date: January 17, 2016
time: 2:00 pm
place: Contemporary Art Museum St. Louis
Something captivating happens when science enters the art museum. It has been occurring for centuries as seen in the construction feat of the colossal Ramesses II sculptures at the Temple of Abu Simbel along Egypt’s Nile; the architectural one-point-perspective in Masaccio’s Holy Trinity; and the bacteria/bioart works by Anna Dumitriu. Science and art both seek to more fully understand humanity, simply from different approaches—and magic transpires when these two perspectives collide.
The science of physics and engineering take center stage in the work of artist Arcangelo Sassolino. Raised in industrial northern Italy, he naturally gravitates to manufacturing materials: wood, steel, concrete, glass, etc. His first US solo exhibition Not Human, curated by Jeffrey Uslip, is currently on view at the Contemporary Art Museum St. Louis. Coined “mechanic performances,” the five kinetic sculptures explore the force of machines in differing conditions: at rest, in action, and then in the subsequent state. These various machines emulate different human experiences such as taking a breath, biting down, punching through. Each is timed, the action taking place over different periods of seconds, minutes and hours.
According to the curator, “these anthropomorphic references are complicated by the fact that the objects can be menacing as well as captivating; while some are poetic, others confront viewers with seemingly dangerous and violent acts.”
Upon entering the gallery and turning left, two massive truck tires rests directly on the floor. They are being squeezed towards their hubs by a substantial I-beam, bending and contorting the rubber to almost an impossible point. The viewer is held in suspense, wondering if and when the tires will succumb to the pressure and eventually burst.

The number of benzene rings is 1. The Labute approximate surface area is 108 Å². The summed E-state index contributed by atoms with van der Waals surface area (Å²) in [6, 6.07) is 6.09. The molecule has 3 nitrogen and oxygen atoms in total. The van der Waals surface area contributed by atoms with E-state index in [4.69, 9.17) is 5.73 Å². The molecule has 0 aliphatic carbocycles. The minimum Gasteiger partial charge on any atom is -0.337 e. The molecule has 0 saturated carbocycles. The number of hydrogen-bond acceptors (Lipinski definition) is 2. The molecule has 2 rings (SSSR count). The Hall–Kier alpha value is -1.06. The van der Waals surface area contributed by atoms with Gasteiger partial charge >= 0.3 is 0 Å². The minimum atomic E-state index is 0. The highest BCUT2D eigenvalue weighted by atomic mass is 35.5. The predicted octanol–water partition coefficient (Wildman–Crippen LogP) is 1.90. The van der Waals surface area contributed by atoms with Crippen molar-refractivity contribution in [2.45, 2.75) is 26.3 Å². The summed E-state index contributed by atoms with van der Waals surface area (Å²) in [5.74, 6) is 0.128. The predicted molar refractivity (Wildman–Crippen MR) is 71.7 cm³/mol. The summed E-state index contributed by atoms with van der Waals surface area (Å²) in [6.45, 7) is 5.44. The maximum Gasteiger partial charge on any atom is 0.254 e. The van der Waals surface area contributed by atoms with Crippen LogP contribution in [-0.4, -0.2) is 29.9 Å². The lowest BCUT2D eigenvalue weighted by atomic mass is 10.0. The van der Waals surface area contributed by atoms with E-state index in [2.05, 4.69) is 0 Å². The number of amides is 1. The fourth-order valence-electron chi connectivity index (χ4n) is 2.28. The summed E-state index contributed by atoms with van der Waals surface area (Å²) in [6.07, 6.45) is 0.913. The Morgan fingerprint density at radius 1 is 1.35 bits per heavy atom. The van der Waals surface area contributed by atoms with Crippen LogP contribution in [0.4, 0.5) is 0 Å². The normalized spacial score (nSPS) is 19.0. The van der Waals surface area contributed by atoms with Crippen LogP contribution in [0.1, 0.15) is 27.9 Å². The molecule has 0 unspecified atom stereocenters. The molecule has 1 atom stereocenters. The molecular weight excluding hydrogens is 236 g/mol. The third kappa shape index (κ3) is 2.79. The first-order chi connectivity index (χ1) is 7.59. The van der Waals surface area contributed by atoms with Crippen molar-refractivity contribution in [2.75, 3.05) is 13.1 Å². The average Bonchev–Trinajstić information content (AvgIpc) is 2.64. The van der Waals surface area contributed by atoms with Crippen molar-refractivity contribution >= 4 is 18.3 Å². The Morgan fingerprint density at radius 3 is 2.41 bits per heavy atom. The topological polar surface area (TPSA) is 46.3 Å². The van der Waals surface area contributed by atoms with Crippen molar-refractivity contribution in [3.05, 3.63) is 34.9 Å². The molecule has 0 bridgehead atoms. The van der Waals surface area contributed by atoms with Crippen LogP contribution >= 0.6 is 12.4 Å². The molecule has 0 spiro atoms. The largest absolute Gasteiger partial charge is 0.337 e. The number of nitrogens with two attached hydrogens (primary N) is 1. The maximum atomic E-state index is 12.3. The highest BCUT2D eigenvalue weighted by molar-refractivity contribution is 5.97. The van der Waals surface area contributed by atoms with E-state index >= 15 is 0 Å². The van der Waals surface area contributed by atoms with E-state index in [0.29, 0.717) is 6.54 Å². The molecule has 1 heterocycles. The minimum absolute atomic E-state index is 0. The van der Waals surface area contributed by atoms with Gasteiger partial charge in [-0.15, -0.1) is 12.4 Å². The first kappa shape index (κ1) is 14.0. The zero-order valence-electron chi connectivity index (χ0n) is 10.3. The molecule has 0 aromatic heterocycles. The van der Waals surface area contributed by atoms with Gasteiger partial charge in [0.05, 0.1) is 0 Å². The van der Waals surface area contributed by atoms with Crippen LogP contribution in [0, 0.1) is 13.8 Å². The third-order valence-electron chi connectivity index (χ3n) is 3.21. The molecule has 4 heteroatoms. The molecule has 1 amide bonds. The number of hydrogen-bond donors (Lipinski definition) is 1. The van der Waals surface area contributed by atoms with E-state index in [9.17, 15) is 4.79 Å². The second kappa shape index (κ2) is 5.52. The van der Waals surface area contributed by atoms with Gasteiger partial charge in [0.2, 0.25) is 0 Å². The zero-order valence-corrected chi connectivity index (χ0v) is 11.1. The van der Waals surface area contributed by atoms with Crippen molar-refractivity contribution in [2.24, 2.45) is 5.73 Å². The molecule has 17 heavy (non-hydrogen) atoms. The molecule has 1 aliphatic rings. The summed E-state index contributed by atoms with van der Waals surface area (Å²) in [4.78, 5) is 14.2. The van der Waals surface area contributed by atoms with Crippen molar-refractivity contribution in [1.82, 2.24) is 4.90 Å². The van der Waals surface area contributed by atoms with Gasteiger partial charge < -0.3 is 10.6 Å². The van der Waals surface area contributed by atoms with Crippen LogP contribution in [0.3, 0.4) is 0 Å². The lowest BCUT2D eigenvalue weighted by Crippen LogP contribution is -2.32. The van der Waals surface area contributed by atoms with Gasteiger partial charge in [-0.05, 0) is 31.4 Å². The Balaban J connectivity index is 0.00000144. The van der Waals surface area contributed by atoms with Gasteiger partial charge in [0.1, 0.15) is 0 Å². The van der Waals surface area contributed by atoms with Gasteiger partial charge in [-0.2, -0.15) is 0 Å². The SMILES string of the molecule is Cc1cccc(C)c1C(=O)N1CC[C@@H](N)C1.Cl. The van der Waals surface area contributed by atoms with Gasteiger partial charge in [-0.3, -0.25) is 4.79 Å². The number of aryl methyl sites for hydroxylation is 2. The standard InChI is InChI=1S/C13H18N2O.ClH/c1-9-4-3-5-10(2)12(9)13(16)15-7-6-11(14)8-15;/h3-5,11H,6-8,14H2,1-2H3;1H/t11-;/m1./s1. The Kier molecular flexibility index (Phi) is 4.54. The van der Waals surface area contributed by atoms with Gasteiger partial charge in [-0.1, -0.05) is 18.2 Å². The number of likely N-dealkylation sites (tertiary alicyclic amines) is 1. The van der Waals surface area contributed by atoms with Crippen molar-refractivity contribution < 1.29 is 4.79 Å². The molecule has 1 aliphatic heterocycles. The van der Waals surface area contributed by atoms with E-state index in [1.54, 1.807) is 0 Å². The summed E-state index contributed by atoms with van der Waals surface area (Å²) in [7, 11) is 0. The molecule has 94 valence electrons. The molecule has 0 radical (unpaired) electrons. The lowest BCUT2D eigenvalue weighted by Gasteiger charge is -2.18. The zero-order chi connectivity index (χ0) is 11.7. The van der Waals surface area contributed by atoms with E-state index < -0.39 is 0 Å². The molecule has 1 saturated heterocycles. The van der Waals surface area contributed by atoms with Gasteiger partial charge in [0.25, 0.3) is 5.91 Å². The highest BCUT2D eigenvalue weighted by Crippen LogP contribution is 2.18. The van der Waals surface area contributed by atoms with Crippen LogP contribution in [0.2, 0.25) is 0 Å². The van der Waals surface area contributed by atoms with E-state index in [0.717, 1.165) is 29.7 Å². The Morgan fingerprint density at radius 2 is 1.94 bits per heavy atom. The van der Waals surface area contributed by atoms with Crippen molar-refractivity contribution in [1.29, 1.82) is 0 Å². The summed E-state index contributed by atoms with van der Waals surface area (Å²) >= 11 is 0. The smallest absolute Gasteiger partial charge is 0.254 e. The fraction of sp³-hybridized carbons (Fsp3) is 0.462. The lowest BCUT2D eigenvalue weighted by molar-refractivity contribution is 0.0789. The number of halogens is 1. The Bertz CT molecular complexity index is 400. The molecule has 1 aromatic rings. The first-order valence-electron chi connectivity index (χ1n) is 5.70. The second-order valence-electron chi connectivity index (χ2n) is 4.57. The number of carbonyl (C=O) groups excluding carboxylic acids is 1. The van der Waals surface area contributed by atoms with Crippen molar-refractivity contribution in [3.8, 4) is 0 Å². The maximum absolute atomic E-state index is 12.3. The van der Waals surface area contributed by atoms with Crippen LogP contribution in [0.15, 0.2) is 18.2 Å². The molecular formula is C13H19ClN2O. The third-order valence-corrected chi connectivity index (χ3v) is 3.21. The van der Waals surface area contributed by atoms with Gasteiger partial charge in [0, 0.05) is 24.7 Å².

Nearby lays Untitled (2008-2016), a thick wedge of wood that is chained and subjected to the strength of a piston. Over the day, the mechanism gradually extends the punching “arm” and splinters the plank with a slow, but stunning force. Following the breakage, sap leaks from the wood and oozes onto the gallery floor, calling to mind the way blood may flow from a body.
If one happens to be at the museum in the late afternoon, the most jarring sculpture will make its presence known. After being steadily filled with nitrogen gas throughout the seemingly inactive morning, the green glass bottle in D.P.D.U.F.A. (2016) explodes within its bulletproof case. The noise is quite deafening, sounding as though a bomb has gone off (the museum staff even hands out earplugs to visitors in the museum at that time). Shattered pieces carpet the vitrine’s floor, remnants of a once-whole object.
The most recognizably bodily action is evident in Macroscopic and domestic (2010). The work consists of an air compression tank that steadily inflates and deflates the connected empty plastic bottle, “essentially functioning like a respirator or lung.” In his gallery talk, Sassolino discusses how it resembles the human condition—with long-term use, the bottle becomes weaker and at some point will break.
Perhaps most alarming is when the viewer is finally confronted with Figurante, 2010, an animal-like head baring gigantic steel teeth. Clenched in its mouth is a cow’s humerus bone, which gets systematically fragmented every day as the jaws are hydraulically cinched together over a period of three hours. The sculpture is both beautiful and terrifying: the polished steel surface shines with light bouncing off the gleaming teeth, yet one is also horrified by the bloody bone tissue protruding from the aperture and dripping messily onto the gallery floor.
Sassolino again discussed the fragility of the human condition, how an event occurs that can change a life forever, similarly to the “happenings” in his sculptures. Yet he seeks to not only activate this philosophical side of his viewers’ brains, but to also stimulate their bodies in a very strong way, exposing them to sight, sound, and even smell. It is nearly impossible to not have a visceral reaction to the works—investigating systems, protectively covering ears or withdrawing from animal remains. Like his audience, the artist pushes his materials to their literal breaking point.
Stated in the museum’s press release, “his work calls into question the qualities one must possess to be human, while raising doubt about agency and empathy in our contemporary consciousness.”